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difference between sex and love. i thought they were the same thing. >> i see. of course. >> until i did the show. >> a lot of people make that mistake. you're not alone in that. >> that's true but that's how people get into trouble right there. listen, we live in a time when n this country behave droid intimacy. we have the substitute is arousing activity and extreme sports. that is not intimacy, we lost track of that and our families disrupted for that and we don't have good models for it and sex becomes the surrogate and that's what nicole is talking about. >> and my relationships, that's what i dealt with, i lived most of my relationships in intensity rather than intimacy. >> are you both be a stinnent now? because you could call sarah palin. >> something people get confused. you have to define your own bottom line for. me i'm not allowed to -- masturbate compulsively or look
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at internet porn or look at hook-up sites but actually i am allowed to have sex with consentsing adults because i wasn't. >> the danger thing, you don't feel that anymore? >> well, that's absolutely my behavior. the thing that what absolutely worse. >> the tough one. >> yeah. >> more when we come back. don't go away.
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i'm back with my guest dr. drew pinsky from the vh1 show "sex rehab with dr. drew" and two of the cast members british film director duncan roy and "playboy" playmate nicole narain. i have questions from people who tweeted and twittered and all. >> that please. >> we went through the difference between male and female. one is love and one is sex sort of. >> they end up in the same place very often and the roads there tend to be different. >> this is from eve. do you think the way we americans view sex has something to do with the problem of sexual addiction? >> i don't. peel make a big deal about that
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we are so prudish and puritanical. i don't see that, i see nothing but sex in this country. you come from another country. do you see that -- >> you're from england. >> i don't see you as being prudish but strict ideas about the whole gay/straight thing. for me that's a complete -- that's so american because i think people have a lot more sexual fluidity in europe than they do here. >> you think so. >> o lot of my male friends have had encounters with other men but here they'd be he's in the closet or he's in denial. you know, there it's just like, okay, i trite it. it wasn't for me, fine, move on. >> that's why people say all the brits are gay. now we know why. >> strange enough, most -- most straight men would encourage women to like maybe perform for them, you know, two women in the bed like a big straight maneast thing apparently. what does that mean for most women they are closeted lesbians? >> it's different for women. >> why? because they couldn't get hurt.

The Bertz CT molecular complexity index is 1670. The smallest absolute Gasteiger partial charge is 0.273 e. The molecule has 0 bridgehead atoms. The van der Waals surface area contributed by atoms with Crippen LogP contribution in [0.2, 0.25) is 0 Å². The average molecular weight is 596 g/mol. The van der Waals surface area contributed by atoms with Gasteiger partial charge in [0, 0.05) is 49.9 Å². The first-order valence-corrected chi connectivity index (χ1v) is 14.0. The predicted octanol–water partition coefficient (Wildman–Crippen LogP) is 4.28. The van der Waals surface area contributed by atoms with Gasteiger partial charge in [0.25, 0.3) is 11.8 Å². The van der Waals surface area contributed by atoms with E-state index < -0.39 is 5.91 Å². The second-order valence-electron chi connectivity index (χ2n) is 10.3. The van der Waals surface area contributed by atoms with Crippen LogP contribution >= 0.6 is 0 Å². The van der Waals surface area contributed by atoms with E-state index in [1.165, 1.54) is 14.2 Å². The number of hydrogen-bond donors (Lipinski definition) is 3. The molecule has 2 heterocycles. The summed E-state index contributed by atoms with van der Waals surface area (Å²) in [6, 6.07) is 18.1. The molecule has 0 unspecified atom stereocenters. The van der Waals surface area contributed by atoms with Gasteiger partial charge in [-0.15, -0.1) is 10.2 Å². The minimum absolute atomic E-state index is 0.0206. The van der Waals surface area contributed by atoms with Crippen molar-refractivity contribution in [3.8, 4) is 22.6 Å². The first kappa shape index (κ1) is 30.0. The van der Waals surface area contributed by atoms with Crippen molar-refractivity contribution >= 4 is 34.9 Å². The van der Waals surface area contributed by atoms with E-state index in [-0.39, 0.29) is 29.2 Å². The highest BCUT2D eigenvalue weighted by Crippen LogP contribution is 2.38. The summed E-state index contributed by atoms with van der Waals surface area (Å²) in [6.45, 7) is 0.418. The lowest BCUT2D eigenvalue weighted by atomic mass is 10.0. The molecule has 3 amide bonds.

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>> i don't know. explain when we talk about pedophilia or exhibitionism. >> yes. >> like another category of sexual addiction, are they not. >> they can be another category or could also be part of sexual addiction but things can be treated oftentimes one of the things. >> peek feel yeah i think is -- a lot of trouble treating those people. >> very difficult. one of the things we tell patients is please get hurt before you hurt somebody else or yourself. those roads you go down. >> how about medication, does that work at all? >> medicine has a role to be played but really only in certain diagnostic situations not particularly treatment for sexual addiction per se. >> let me do another one before we go. married to a sex addict 20 years she writes he needed more than just having sex with me he needed the danger like you were saying, the threat of being caught at even the possibility of dying during sex. >> well, that's -- duncan said that, too. >> wow. dying, did you ever feel -- >> i felt like i was trying to replicate what i was doing as a kid. when you are being raped when you're 4 years old, you are kind